We had two people create Fundraisers on Facebook for the Southwest Wildlife Foundation for their birthdays this month, one raising almost $200 and another raising almost $500!  Our Founders, Martin and Susan Tyner, were so touched by the idea that they set an additional Birthday Fundraiser dedicated to the Southwest Wildlife Foundation for Martin's birthday, which is December 9th.  Tuesday, November 28th, the first Tuesday after Thanksgiving, is called Giving Tuesday, where large organizations encourage individuals to pick a non-profit organization to donate to by offering donation matching.  That is the day that Martin created his birthday fundraiser on Facebook.  This fundraiser will close on December 12th and has already raised $200 so far.  Checks have also been sent from all over in support of our mission, some with touching letters and stories enclosed, others sent anonymously.  All of you make it so we can continue to fulfill our mission of rescue native wildlife, providing wildlife and environmental education, and developing the Cedar Canyon Nature Park.

There are other ways to help and give back.  As mentioned above, many have donated their time and talents, we have a variety of Volunteer Committees that you might enjoy being a part of, while others have created fundraisers.  Our Newsletter has reached over 300 subscribers and our YouTube channel has reached over 4,600 subscribers!  You can help us by following our social media pages, Facebook, Twitter, Instagram, YouTube, etc. and sharing videos, telling people about what we do, directing people to our website, and spreading the word about Martin and Susan Tyner's heartwarming book, Healer of Angels.  The Southwest Wildlife Foundation also has a Wish List on Amazon that you can visit.  If you happen to have some of the items that the Foundation is in need of that you no longer use, you can donate them, or you can purchase items from our list directly from Amazon who will send those items to us!  If you are unable to help in one of the capacities listed above, there is a simple way to give back that doesn't cost you anything extra.  If you make purchases on Amazon, you can sign up with AmazonSmile and choose a non-profit organization.  Whenever you make a purchase from Amazon, do so through AmazonSmile and Amazon will donate a percentage of the cost of your purchase to that organization.  Easy directions on how to sign up can be found on our website, or simply click the AmazonSmile link in this newsletter.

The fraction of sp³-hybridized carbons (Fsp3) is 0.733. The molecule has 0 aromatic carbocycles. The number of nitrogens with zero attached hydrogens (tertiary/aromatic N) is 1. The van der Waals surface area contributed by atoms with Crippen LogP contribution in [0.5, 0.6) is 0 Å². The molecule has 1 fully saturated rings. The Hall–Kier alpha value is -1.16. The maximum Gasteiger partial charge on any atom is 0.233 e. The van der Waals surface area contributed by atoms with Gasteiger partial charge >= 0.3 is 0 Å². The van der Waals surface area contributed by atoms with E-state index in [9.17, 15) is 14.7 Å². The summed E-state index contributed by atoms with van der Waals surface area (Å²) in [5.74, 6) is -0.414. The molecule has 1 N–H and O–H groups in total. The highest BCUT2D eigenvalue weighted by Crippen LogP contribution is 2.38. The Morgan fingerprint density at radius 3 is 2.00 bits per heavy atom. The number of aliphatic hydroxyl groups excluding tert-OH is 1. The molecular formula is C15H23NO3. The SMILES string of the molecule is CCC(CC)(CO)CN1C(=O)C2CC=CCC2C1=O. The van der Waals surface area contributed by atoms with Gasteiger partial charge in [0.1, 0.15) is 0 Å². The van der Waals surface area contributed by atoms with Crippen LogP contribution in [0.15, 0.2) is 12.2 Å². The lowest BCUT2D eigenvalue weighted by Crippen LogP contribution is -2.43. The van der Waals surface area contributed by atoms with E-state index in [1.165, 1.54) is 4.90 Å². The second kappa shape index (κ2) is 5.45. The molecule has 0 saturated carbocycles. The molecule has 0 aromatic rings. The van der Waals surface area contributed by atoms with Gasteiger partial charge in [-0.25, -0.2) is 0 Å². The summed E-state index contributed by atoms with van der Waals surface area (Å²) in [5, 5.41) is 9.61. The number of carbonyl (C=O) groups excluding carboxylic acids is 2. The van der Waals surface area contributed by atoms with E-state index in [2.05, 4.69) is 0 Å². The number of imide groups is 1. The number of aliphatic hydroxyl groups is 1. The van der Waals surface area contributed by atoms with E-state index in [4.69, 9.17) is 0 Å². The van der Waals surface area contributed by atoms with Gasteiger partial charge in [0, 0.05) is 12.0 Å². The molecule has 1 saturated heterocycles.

As many of you may know, the Southwest Wildlife Foundation comes out with a calendar each year that is full of beautiful nature photography, many taken by Martin Tyner himself.  The calendar includes some educational tidbits and the history of and recent updates on the progress of the Foundation.  We only print a certain number of calendars each year, so they are available while supplies last.  Our 2018 calendars are being printed and sent to us, so keep an eye out on our website for them to become available there for a $10 donation.  They will also be available for purchase locally at Tyner's Grooming and Groovacious in Cedar City, UT.  See the photo of the saw-whet owl below for a sample of what will be found in our calendar this year.

Mark your calendars for December 29th and 30th and join us in St. George for Martin's next public Birds of Prey of the West Program.  The program will be held at the Dixie Convention Center as part of the Ultimate Outdoor Expo.  The event runs Friday noon to 9pm and Saturday 10am to 8pm.  This exciting annual event is fun for the whole family and includes over 25 free activities and workshops including archery, fishing, kayaking, and Dutch oven cooking classes with displays and information on everything from camping, RV,  trailers, boats, canoes, paddle boards to wildlife and the Famous Dock Dogs Competition (diving dogs).  The Southwest Wildlife Foundation will have a booth space not far from the dock dogs along the south wall and Martin will bring our wildlife ambassadors, Scout the golden eagle, Cirrus the prairie falcon, and BG the northern goshawk, for his program.  Check their website and watch for details and upcoming program schedule times at  Watch our website for other upcoming events or call to schedule a program!  May you all have a happy and safe holiday season!
Copyright © 2017 Southwest Wildlife Foundation Inc., All rights reserved.